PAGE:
I know why it’s done that way, and if you don’t you should read Section 5.12 of K&R (or Appendix A if you’re feeling masochistic) until you do.  I just don’t like it.

If you’re a bit too much of a keener, you can do this instead:

typedef int* intp;
/* ... */
intp foo, bar, baz; /* declares foo, bar, and baz as pointers-to-int */

but oh my fucking god that’s ugly, especially for builtin types.

2. General operator weirdness

No rant on C would be complete without bitching about operator-precedence rules, so: C’s operator-precedence rules are fucko bazoo.  Why, for example, bit-masks are lower precedence than equality tests is beyond me.

if(x - 1 == 0) { ... } /* fine, checks to see if x is 1 */

if(x & 1 == 0) { ... } /* bitwise-ands x with the result of 1==0 */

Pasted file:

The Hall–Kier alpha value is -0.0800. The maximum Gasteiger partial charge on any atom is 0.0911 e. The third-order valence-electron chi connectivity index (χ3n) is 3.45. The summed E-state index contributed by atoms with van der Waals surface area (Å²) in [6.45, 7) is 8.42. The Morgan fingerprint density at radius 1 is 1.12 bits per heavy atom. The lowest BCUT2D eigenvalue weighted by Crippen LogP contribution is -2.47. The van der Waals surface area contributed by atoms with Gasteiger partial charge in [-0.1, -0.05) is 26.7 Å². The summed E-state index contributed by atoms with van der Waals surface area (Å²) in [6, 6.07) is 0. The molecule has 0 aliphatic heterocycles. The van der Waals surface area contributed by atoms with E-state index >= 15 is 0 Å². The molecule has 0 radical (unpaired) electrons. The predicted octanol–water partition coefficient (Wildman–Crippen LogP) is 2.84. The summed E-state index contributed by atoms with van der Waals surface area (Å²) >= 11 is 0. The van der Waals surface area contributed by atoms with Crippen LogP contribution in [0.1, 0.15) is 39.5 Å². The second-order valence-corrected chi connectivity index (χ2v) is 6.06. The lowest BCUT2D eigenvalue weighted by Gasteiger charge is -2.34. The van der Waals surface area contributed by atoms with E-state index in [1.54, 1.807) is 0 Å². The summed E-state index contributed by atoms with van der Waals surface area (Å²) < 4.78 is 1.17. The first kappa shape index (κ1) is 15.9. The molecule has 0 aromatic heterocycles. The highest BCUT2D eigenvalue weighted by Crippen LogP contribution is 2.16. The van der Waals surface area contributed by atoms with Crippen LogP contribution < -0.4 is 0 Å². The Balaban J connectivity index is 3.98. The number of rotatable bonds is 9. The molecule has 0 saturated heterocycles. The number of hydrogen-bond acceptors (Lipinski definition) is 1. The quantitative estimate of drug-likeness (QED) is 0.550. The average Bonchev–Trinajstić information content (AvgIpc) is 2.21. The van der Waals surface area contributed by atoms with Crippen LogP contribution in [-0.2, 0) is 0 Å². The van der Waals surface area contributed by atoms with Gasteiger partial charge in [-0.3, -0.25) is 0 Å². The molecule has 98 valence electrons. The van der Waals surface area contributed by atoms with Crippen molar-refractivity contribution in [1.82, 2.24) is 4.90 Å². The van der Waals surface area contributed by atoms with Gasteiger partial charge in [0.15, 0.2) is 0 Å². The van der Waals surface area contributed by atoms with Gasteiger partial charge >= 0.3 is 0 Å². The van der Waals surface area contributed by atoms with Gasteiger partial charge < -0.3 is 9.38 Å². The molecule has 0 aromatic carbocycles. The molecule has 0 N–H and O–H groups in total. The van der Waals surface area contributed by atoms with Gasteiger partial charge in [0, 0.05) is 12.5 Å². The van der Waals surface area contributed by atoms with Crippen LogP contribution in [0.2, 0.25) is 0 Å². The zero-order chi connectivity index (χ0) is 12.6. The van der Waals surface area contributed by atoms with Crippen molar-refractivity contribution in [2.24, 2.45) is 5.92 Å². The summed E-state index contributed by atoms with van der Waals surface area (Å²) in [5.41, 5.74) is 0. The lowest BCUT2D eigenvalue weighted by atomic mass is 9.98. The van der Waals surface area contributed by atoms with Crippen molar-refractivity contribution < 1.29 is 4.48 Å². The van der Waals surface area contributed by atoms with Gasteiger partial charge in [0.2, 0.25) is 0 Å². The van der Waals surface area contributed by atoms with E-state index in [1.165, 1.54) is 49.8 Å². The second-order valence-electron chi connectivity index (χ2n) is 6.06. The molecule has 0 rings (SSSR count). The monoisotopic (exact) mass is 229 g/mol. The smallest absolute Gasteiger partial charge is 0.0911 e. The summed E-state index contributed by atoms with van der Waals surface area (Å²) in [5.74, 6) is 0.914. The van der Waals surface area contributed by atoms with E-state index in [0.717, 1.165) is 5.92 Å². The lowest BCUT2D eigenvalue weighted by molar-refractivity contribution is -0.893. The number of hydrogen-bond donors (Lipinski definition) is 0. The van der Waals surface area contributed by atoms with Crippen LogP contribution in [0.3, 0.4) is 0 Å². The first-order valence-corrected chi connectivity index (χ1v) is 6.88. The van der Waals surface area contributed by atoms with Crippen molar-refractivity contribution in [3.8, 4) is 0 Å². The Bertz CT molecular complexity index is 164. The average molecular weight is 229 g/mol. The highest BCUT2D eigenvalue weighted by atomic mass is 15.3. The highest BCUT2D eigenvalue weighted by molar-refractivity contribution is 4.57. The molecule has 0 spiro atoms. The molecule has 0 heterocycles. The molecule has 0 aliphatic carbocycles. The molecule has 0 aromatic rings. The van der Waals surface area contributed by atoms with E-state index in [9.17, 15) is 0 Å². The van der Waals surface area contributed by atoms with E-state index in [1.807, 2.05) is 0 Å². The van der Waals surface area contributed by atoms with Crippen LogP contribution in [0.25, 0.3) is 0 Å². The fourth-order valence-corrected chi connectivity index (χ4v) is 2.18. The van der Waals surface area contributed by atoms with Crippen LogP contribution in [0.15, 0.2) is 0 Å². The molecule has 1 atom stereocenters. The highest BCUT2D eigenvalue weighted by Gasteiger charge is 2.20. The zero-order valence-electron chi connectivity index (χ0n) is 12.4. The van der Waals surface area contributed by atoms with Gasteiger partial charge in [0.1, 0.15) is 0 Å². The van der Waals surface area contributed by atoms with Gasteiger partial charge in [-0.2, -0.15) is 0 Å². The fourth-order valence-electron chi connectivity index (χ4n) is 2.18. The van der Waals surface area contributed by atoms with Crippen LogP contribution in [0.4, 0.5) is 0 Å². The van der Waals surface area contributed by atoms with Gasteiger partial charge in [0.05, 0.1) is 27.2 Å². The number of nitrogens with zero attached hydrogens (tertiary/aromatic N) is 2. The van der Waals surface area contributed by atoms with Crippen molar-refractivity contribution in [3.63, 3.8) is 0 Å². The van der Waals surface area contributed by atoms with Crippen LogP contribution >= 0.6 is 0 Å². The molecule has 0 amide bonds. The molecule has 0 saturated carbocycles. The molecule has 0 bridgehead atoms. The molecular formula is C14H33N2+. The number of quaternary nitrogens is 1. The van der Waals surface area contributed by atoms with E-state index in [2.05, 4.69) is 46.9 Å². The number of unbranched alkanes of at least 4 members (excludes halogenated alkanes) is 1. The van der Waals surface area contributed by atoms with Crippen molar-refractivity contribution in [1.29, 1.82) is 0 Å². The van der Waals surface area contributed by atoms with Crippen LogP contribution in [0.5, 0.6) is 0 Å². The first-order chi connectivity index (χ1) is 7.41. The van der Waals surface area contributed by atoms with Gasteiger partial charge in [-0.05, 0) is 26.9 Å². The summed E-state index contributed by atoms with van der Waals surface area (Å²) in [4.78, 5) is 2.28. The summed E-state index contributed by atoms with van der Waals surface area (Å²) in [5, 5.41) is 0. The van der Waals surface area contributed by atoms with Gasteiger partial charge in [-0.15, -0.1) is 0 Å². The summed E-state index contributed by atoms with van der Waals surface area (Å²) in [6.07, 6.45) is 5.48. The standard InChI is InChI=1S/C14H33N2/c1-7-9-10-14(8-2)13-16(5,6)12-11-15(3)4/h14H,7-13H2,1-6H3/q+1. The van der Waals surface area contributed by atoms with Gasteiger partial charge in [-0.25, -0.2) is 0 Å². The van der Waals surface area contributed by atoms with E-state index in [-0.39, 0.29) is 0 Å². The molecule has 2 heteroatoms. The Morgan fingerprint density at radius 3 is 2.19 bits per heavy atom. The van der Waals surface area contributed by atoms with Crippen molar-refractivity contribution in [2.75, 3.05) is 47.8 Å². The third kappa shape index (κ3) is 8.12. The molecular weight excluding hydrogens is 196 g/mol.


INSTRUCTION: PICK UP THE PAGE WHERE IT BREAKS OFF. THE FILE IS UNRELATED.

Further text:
For that matter, why the hell are bitwise operators single-character, while logical operators are two characters long?  Okay, by now I’ve long internalized that && means “logical and” and (binary) & is something I never use, but come the fuck on… let’s Huffman code operators, shall we?

And of course this nonsense has largely infected other languages, which need to cater to folks who know C (or, more recently, C++ and Java) to bootstrap themselves into relevance.

3. No lambdas

While I tend to write most of my code in C or Ruby, I’ve developed an enduring affection for Lisp and Haskell.  Lambdas — anonymous (really “literal”) functions, with or without stack context to make them closures — come from Lisp, and they’re the only thing preventing me from making C the perfect language.  For example, if you have lambdas, you can rather trivially implement currying, and that gets you most of the day-to-day advantages of Haskell without going so far as strong type inference.